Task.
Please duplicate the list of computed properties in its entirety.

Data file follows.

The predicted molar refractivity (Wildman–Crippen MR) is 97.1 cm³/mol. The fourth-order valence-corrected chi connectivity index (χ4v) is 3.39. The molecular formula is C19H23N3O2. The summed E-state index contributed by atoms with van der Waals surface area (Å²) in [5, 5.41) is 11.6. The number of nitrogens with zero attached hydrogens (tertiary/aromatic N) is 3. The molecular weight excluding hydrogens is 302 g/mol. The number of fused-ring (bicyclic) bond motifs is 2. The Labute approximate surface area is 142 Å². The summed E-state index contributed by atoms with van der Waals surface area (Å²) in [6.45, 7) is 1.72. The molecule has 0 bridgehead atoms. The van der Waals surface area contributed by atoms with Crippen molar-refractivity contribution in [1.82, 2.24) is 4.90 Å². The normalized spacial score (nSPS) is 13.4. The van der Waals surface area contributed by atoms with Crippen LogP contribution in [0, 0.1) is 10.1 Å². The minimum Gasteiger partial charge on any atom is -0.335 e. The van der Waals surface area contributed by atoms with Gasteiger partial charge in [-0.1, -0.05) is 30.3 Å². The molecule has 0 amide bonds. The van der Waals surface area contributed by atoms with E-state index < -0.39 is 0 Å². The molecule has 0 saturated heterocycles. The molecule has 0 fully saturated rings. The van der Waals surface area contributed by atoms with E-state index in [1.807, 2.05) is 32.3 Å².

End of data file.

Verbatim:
The predicted molar refractivity (Wildman–Crippen MR) is 97.1 cm³/mol. The fourth-order valence-corrected chi connectivity index (χ4v) is 3.39. The molecular formula is C19H23N3O2. The summed E-state index contributed by atoms with van der Waals surface area (Å²) in [5, 5.41) is 11.6. The number of nitrogens with zero attached hydrogens (tertiary/aromatic N) is 3. The molecular weight excluding hydrogens is 302 g/mol. The number of fused-ring (bicyclic) bond motifs is 2. The Labute approximate surface area is 142 Å². The summed E-state index contributed by atoms with van der Waals surface area (Å²) in [6.45, 7) is 1.72. The molecule has 0 bridgehead atoms. The van der Waals surface area contributed by atoms with Crippen molar-refractivity contribution in [1.82, 2.24) is 4.90 Å². The normalized spacial score (nSPS) is 13.4. The van der Waals surface area contributed by atoms with Crippen LogP contribution in [0, 0.1) is 10.1 Å². The minimum Gasteiger partial charge on any atom is -0.335 e. The van der Waals surface area contributed by atoms with Gasteiger partial charge in [-0.1, -0.05) is 30.3 Å². The molecule has 0 amide bonds. The van der Waals surface area contributed by atoms with E-state index < -0.39 is 0 Å². The molecule has 0 saturated heterocycles. The molecule has 0 fully saturated rings. The van der Waals surface area contributed by atoms with E-state index in [1.807, 2.05) is 32.3 Å².